The Coen brothers are in vintage form in their new feature Inside Llewyn Davies. What is most impressive about the film (a premiere in the Cannes competition at the weekend) is the sure-footed way the Coens combine comedy, music and brooding film noir elements. This is ostensibly a film about the Greenwich Village folk music scene in the early 1960s, just before the coming of Bob Dylan, but it is far richer than such a description might suggest.
Llewyn Davis (brilliantly played by Oscar Isaac) is an ambitious but hapless folk singer with a very chaotic private life. He has seemingly made fellow folk singer Jean Berkey (an enjoyably spiky Carey Mulligan, moving on from her role as Daisy in The Great Gatsby) pregnant. She is in a relationship with a friend of his (played in solemn fashion by Justin Timberlake) and is furious at the predicament he has put her in.
The structure of the film seems partially inspired by James Joyce’s Ulysses. The story is set in the dead of winter over only a few days but still has an epic quality. Like Leopold Bloom in Joyce’s novel, Davis ricochets around the city, having misadventures. He loses a friend’s cat. He has nowhere to stay. Needing a gig, he eventually heads off to Chicago on a road trip with a thoroughly obnoxious jazz musician (John Goodman) and his Dean Moriarty-like sidekick (Garrett Hedlund.)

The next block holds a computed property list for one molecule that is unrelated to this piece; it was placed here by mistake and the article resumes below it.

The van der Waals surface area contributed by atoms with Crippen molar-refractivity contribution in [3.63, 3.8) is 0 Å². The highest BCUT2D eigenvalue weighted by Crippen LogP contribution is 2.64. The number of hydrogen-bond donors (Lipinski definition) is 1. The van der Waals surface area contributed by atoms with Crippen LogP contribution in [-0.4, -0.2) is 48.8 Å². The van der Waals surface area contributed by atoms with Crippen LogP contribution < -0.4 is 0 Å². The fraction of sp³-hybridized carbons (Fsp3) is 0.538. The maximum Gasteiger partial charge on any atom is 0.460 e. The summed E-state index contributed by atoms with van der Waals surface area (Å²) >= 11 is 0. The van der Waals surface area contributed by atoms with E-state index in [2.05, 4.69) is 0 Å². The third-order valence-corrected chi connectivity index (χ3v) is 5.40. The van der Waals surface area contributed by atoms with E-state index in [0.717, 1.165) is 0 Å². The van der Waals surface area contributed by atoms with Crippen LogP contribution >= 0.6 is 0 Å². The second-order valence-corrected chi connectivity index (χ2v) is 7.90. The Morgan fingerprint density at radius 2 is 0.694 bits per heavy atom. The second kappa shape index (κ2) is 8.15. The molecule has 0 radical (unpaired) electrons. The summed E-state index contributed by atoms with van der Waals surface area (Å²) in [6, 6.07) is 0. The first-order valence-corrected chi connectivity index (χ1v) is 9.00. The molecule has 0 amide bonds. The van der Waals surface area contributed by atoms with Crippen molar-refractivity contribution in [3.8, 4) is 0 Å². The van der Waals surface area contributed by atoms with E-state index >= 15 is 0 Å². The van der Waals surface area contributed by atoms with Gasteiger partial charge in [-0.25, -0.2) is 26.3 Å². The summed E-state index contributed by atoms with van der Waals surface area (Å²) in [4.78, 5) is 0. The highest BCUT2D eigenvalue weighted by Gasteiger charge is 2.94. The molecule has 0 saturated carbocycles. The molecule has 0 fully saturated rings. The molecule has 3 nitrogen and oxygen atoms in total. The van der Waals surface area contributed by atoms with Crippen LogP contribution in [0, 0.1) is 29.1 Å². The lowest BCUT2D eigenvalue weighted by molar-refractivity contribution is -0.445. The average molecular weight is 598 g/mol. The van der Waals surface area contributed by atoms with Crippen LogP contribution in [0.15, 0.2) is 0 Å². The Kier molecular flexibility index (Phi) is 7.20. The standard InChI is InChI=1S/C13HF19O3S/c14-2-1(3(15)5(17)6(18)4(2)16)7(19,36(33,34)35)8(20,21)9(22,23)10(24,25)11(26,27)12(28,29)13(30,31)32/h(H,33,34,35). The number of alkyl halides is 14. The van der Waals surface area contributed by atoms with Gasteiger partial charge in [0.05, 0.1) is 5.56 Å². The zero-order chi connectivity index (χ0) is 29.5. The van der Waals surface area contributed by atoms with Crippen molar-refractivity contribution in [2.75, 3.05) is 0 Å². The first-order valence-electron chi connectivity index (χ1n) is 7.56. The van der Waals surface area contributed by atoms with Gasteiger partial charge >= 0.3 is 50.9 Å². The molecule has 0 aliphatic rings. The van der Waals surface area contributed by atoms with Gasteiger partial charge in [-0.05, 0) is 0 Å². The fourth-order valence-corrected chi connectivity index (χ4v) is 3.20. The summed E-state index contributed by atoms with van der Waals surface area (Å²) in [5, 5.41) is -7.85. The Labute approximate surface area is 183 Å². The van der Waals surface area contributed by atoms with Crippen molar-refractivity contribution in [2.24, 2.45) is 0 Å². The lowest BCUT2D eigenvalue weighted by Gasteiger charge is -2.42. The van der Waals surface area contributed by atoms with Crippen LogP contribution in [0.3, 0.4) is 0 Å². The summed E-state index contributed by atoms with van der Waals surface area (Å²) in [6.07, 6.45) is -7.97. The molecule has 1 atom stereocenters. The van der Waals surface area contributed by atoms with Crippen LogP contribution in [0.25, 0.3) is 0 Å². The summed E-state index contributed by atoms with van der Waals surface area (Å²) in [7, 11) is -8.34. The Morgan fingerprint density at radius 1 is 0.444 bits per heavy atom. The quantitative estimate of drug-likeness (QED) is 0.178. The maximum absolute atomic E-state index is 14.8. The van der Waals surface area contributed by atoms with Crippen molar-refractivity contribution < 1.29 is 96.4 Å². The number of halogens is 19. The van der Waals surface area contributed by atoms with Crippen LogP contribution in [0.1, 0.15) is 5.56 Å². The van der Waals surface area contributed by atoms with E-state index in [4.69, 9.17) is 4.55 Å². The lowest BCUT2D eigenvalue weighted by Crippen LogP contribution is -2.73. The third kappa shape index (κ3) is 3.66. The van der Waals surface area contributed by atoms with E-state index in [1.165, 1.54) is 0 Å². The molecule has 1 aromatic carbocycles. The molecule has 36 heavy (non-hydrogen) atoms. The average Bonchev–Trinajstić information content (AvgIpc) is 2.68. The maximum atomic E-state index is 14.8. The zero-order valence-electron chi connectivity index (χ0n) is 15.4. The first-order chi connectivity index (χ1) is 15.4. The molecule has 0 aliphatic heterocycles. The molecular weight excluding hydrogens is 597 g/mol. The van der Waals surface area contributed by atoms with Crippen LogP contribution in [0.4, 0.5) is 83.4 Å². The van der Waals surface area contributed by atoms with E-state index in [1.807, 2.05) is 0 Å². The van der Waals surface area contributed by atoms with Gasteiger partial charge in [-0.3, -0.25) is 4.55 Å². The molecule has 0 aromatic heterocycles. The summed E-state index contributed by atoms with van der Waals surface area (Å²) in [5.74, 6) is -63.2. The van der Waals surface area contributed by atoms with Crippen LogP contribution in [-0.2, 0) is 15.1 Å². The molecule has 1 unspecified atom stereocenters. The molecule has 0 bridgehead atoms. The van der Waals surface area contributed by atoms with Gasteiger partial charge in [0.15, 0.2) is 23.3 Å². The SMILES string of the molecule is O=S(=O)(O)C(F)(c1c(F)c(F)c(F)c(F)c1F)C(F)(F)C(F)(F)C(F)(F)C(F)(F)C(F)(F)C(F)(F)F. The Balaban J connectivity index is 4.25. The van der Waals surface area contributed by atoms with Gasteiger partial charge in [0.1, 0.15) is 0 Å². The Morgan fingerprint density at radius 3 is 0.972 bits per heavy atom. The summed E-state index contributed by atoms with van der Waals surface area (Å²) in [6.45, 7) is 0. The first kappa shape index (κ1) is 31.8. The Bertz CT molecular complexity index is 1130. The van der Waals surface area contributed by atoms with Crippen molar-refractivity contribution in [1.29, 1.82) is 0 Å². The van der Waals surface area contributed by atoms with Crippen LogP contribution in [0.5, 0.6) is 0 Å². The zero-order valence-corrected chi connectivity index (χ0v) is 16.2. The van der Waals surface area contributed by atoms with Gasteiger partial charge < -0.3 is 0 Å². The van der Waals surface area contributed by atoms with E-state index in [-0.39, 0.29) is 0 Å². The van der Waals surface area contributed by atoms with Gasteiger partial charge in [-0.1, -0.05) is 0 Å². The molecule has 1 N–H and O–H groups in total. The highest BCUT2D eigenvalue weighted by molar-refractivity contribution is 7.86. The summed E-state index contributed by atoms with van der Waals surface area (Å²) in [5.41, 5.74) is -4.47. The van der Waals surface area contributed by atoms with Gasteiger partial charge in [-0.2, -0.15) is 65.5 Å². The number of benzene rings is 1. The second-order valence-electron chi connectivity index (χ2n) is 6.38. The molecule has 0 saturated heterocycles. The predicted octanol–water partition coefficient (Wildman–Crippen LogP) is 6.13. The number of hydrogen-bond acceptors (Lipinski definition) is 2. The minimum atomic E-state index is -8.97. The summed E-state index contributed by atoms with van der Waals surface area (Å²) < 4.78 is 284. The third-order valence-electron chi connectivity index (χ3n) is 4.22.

We’re never quite sure how talented Davis actually is. The opening of the film shows him singing a beautiful and haunting solo but no sooner has he finished his performance than he is beaten up in the back yard.
There are echoes here of Barton Fink. Like John Turturro’s tormented screenwriter, Davis endures increasingly strange and phantasmagoric experiences as he pursues success.
In the early scenes, the tone is comical. The Coens don’t skimp on the satire at the expense of the earnest, hipster folk crowd. At the same time, the music is often glorious.
Sometimes, the shifts in tone are jarring. We think we’re watching a comedy but when Davis embarks on his epic road trip to Chicago, the storytelling takes on an altogether darker hue. Goodman’s character, who has a cane and is made up to look like Dr John, is thoroughly grotesque. Davis becomes increasingly desperate. You might expect that his misadventures will give him the experience on which to base new songs. However, The Coens refuse to adhere to the rags-to-riches stories.
The film is open-ended and deliberately confounds our expectations at every turn. It’s as mercurial as its own lead character, who can seem like a self-pitying, aggressive bore one moment and sing like an angel the next.